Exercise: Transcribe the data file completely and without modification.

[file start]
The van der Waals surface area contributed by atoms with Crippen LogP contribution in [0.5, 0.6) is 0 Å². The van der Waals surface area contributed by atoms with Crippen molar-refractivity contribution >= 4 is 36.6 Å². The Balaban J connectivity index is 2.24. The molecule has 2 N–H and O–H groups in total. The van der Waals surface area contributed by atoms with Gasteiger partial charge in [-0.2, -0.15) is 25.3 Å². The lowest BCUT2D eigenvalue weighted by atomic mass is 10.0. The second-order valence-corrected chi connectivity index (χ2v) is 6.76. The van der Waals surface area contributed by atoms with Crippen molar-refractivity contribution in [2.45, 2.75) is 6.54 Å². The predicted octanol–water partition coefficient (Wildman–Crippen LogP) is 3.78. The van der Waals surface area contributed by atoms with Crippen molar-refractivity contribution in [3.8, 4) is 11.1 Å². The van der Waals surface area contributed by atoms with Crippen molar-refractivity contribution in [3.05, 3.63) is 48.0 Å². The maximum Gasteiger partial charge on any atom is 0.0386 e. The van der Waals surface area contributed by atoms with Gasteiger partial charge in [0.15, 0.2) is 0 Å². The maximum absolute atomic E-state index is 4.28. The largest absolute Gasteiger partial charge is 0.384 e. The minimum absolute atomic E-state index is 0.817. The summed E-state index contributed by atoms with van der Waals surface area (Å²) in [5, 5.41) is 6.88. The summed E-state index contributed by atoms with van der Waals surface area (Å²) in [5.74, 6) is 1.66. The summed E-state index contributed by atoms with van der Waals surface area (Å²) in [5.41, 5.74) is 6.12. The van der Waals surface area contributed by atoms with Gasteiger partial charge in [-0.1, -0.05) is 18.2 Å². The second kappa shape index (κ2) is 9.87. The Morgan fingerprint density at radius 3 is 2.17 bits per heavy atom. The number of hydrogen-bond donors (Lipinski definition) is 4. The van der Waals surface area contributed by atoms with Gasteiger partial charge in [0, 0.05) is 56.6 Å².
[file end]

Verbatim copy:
The van der Waals surface area contributed by atoms with Crippen LogP contribution in [0.5, 0.6) is 0 Å². The van der Waals surface area contributed by atoms with Crippen molar-refractivity contribution >= 4 is 36.6 Å². The Balaban J connectivity index is 2.24. The molecule has 2 N–H and O–H groups in total. The van der Waals surface area contributed by atoms with Gasteiger partial charge in [-0.2, -0.15) is 25.3 Å². The lowest BCUT2D eigenvalue weighted by atomic mass is 10.0. The second-order valence-corrected chi connectivity index (χ2v) is 6.76. The van der Waals surface area contributed by atoms with Crippen molar-refractivity contribution in [2.45, 2.75) is 6.54 Å². The predicted octanol–water partition coefficient (Wildman–Crippen LogP) is 3.78. The van der Waals surface area contributed by atoms with Crippen molar-refractivity contribution in [3.8, 4) is 11.1 Å². The van der Waals surface area contributed by atoms with Crippen molar-refractivity contribution in [3.05, 3.63) is 48.0 Å². The maximum Gasteiger partial charge on any atom is 0.0386 e. The van der Waals surface area contributed by atoms with Gasteiger partial charge in [0.15, 0.2) is 0 Å². The maximum absolute atomic E-state index is 4.28. The largest absolute Gasteiger partial charge is 0.384 e. The minimum absolute atomic E-state index is 0.817. The summed E-state index contributed by atoms with van der Waals surface area (Å²) in [5, 5.41) is 6.88. The summed E-state index contributed by atoms with van der Waals surface area (Å²) in [5.74, 6) is 1.66. The summed E-state index contributed by atoms with van der Waals surface area (Å²) in [5.41, 5.74) is 6.12. The van der Waals surface area contributed by atoms with Gasteiger partial charge in [-0.1, -0.05) is 18.2 Å². The second kappa shape index (κ2) is 9.87. The Morgan fingerprint density at radius 3 is 2.17 bits per heavy atom. The number of hydrogen-bond donors (Lipinski definition) is 4. The van der Waals surface area contributed by atoms with Gasteiger partial charge in [0, 0.05) is 56.6 Å².